Where are all the hot Asian men in American films?

    I love movie previews. So it came as quite a disappointment when, while waiting for “”The Matrix: Revolutions,”” I saw the trailer for “”The Last Samurai.”” In itself, the movie didn’t look half bad, but it bugged the hell out of me when I saw a snippet of a romantic interlude between Tom Cruise and Koyuki, who plays his Asian love interest. Yes, it’s another story about a white man who finds himself as an alien in a foreign land, forced to adapt to an ancient, backwards culture and ends up learning a lot about himself ‹ and of course, he hooks up with a hot Asian chick.

    It’s not only the premise of the film that I find incredibly hackneyed but the depiction of the consummate geisha girl. How many more films does Hollywood plan to make depicting a heroic white man hooking up with a beautiful Asian lotus blossom?

    I’m sure many of you have read Professor Yen Le Espiritu’s book “”Asian-American Women and Men,”” and have been introduced to images like that of the dragon lady, the geisha doll or the lotus blossom baby. Whether she’s aggressive or submissive, the Asian woman is generally portrayed to be sexually available, especially for the white man, who is often portrayed as being the ideal mate and savior. Poor, poor Asian men, on the other hand, are depicted as small, hairless, asexual beings.

    No offense to white men, but why are they the ones getting all the action in American films? And why are Asian women always so easy?

    When I look at recent Asian male actors, it becomes quite obvious that few, if any, have qualities that make them “”sexy”” or the ideal beau in the eyes of the American media. Sure, they may have mad martial art skills like Jackie Chan or Jet Li, but how often do they ever get the girl? In most cases, the girl gravitates to their often-goofy side-kick (think Owen Wilson in “”Shanghai Noon,”” who somehow gets Chan’s Native-American wife), if she ends up with anyone. Even tall, strapping Asian-American actors like Rick Yune (“”Snow Falling on Cedars”” and “”The Fast and the Furious””) aren’t exactly chick magnets on film. In “”Snow Falling on Cedars,”” Yune’s Japanese-American wife fantasizes about and has a near-affair with the pale, wimpy Ethan Hawke.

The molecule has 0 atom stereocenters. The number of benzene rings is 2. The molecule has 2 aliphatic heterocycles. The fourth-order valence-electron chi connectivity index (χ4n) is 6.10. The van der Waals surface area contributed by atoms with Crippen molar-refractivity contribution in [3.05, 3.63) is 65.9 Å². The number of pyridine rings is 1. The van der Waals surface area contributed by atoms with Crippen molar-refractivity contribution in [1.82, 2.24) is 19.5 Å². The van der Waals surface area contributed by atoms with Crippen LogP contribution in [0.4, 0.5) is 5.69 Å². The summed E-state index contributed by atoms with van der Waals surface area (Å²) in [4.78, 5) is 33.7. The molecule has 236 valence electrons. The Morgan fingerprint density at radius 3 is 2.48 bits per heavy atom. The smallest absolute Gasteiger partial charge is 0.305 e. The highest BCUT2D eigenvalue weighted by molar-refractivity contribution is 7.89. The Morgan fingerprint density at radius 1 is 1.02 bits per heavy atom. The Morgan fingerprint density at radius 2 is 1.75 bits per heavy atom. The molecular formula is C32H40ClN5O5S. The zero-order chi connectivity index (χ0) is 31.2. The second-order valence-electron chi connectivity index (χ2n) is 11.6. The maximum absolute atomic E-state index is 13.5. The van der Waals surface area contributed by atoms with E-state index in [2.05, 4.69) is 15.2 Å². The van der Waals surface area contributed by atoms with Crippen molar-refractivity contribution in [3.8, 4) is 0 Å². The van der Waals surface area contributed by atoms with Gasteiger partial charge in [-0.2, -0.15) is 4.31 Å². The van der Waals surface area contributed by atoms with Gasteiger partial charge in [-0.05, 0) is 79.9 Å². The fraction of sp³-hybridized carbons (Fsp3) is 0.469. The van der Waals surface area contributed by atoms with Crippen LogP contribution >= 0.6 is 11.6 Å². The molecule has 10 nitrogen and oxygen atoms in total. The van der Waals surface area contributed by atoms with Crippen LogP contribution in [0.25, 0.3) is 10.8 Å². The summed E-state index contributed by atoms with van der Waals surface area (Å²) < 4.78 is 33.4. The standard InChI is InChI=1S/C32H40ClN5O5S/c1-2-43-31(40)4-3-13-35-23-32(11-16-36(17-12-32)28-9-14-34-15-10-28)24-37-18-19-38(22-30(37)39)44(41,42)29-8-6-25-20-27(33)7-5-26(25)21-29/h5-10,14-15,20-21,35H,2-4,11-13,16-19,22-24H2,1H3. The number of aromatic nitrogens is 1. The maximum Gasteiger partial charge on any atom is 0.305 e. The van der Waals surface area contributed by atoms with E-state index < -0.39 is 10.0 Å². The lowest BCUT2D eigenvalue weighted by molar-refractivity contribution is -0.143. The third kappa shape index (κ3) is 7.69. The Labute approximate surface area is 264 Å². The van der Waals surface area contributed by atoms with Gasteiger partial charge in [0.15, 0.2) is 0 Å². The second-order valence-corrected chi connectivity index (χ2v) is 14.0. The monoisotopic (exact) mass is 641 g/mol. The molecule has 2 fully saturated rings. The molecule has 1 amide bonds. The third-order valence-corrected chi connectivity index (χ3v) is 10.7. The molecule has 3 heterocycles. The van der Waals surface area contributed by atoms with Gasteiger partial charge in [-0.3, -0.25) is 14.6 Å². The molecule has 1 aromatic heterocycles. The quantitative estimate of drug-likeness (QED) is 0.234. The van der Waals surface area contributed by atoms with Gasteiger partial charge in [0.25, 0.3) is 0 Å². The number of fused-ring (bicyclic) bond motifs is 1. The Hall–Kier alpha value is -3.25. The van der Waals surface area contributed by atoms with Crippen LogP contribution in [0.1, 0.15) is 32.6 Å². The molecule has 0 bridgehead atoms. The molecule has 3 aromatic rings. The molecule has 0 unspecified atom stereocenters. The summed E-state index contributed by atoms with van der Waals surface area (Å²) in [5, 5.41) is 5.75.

I know there are sexy Asian men out there. I’ve seen them, and I know that some are even actors. The new Japanese film “”Returner,”” which is currently distributed in select theaters by Sony Pictures, stars the incredibly good-looking Takeshi Kaneshiro. Sure, he’s chasing down Transformer-like aliens, but this heartthrob manages to pull off Matrix-like moves in leather jackets and makes them look even better than Keanu Reeves did. Sadly, this film, which has immense crossover appeal and could easily get any girl to sweat over an Asian guy, is playing in fewer than 10 cities nationwide.

    Other than the lovely Kaneshiro, it is an interesting phenomenon to see Asian men depicted as superb athletes with very little sex appeal. For example, compare Chinese superstars Chan and Li to American action heroes Vin Diesel or Ben Affleck. I don’t think I can remember any movie scene where either Chan or Li pull any woman into a passionate embrace. Yet Vin Diesel pulls Asia Argento into one (“”XXX””), in which she looks like she’ll get crushed by his massive biceps.

    While Asian men hardly get any play in film, Asian women get more than plenty. As the Asian man becomes asexual, the Asian woman becomes hypersexual. One major example of this is Lucy Liu. In nearly every single one of her roles, she depicts the quintessential dragon lady. Her characters are nearly always seductive and often dangerous, like in “”Charlie’s Angels,”” “”Kill Bill”” or even “”Chicago.”” But this image of the sexually available Asian female was already cemented in the American collective memory through other films like “”The World of Suzie Wong,”” “”Heaven and Earth”” and even “”Apocalypse Now.””

    There have been advancements in the portrayal of Asian women as complex emotional beings through Asian-American films like “”The Joy Luck Club,”” “”Double Happiness”” and the work of Gurinder Chadha and Mira Nair, but there are others that, sadly, perpetuate the stereotype about Asian-American women. In the recent Asian-American indie film “”Charlotte Sometimes,”” the two Asian-American women are highly sexual beings. One is a highly complex and enigmatic dragon lady while the other is oversexed and insipid, with an annoyingly high-pitched voice. Of the two Asian-American men in the movie, both women sleep with the one who is half white (Matt Westmore). This continues to support the idea that a man who is even partly white is the desirable one. Sure, the other guy (Michael Idemoto) had no hair and wasn’t rippling with muscles, but he was still damn sexy.

    Filmmakers, especially Asian ones, need to start depicting Asian men and women in film as they are in life. Sure, there are the Long Duk Dong (“”Sixteen Candles””) computer nerds and Lucy Liu-like vixens out there, but there are also discerning Asian women with values and hot Asian guys who can attract women.

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